Why can this circuit generate ramp waves?

Discussion in 'General Electronics Chat' started by zhaojia, Jan 21, 2008.

  1. zhaojia

    Thread Starter New Member

    Nov 23, 2007
    7
    0
    The circuit is shown below.
    It can generate ramp waves. Could anybody tell me the principle of this ramp wave generator?
    Thanks.
    [​IMG]
     
  2. rwmoekoe

    Active Member

    Mar 1, 2007
    172
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    zhaojia, you can read about it in the "The art of electronics" by Horowitz. (Pardon if i'm wrong)
     
  3. rwmoekoe

    Active Member

    Mar 1, 2007
    172
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    zhaojia,

    this is what i know about it:

    here it goes in the circuit:

    the opamp must start in one of the two stable positions, right? (aside from the negative feedback loop w/ the 10k R1

    resistor and 1nF cap, it forms a bistable unit).

    assume it starts with the opamp output being stable at positive, and the 1nF cap starts empty of charges, i.e. near

    negative.
    the output is stable at positive, while the cap is being charged through the R1 res from the opamp output.
    this is the ramp-up side of the ramp wave, right?

    notice that the output also, through the R2 res, pulls up the threshold level of the system (i.e. the non-inverting (+)

    input of the opamp) to near the positive voltage.

    the opamp is always detecting the difference between its two inputs, right?
    as long as the non-inverting (+) input is more positive than the inverting (-) one, it always output positive (or near),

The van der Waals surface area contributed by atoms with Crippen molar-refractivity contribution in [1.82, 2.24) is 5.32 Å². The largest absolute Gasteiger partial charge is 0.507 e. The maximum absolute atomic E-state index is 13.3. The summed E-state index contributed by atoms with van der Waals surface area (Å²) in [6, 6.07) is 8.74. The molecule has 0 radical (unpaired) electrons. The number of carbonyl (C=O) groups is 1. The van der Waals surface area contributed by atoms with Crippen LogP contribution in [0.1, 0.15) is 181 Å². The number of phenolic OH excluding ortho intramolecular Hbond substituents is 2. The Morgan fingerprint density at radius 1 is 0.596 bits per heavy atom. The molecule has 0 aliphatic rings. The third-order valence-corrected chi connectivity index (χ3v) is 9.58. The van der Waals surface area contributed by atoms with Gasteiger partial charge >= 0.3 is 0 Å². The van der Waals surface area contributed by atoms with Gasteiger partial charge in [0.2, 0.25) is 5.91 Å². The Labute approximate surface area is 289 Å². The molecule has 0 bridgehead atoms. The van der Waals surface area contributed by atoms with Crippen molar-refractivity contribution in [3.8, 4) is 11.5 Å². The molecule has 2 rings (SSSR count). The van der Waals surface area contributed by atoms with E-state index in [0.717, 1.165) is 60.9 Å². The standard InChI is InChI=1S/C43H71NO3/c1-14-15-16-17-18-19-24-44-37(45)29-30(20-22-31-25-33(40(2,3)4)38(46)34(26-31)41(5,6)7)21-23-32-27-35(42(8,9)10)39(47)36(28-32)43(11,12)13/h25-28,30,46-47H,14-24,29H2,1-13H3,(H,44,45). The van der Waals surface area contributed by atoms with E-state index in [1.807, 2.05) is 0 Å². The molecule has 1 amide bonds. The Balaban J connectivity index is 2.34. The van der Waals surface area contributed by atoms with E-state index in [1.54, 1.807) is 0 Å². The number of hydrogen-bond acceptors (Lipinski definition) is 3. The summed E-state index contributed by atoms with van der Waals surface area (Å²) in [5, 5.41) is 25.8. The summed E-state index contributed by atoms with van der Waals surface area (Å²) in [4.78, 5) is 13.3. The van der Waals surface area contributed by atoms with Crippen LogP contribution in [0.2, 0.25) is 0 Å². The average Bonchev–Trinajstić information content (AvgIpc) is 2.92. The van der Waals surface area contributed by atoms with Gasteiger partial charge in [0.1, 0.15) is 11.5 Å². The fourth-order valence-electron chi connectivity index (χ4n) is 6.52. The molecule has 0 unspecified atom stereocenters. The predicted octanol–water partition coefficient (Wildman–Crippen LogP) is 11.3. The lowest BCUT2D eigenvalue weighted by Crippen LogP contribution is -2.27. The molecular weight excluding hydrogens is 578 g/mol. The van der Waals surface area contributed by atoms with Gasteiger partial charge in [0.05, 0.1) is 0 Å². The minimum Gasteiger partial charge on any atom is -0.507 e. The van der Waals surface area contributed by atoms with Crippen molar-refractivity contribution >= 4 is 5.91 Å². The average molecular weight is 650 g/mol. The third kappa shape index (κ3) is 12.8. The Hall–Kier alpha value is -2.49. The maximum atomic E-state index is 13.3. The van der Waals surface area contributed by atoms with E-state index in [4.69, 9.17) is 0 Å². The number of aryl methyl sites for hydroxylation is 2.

right?

    finally, the ramp-up wave at it's inverting (-) input reaches the threshold level at the non-inverting (+) input.
    what happened then? that's right, it changes states, stables at negative.

    now the output is negative, through the R2 res, shifting the threshold level of the non-inverting (+) input to near

    negative, while at the same time discharging the cap at the inverting (-) input through the R1 res.
    this is the ramp-down side of the ramp wave, right?

    now it's the other way around from above,
    as long as the non-inverting (+) input is more negative than the inverting (-) one, it always output negative (or near),

    right?

    when finally the inverting input reaches down to the near negative threshold level, the system starts it all over again...

    that's all i guess,
    hope it helps
     
  4. Ron H

    AAC Fanatic!

    Apr 14, 2005
    7,050
    656
    Going with the theory that a picture is worth 1e3 words, here's the result of a simulation to go along with rwmoekoe's words.
    As you can see, the "ramp" is exponential, not linear as ramp is generally defined.
     
  5. rwmoekoe

    Active Member

    Mar 1, 2007
    172
    0
    ron h, u did it great. the pic's more than 1e3 words :)
     
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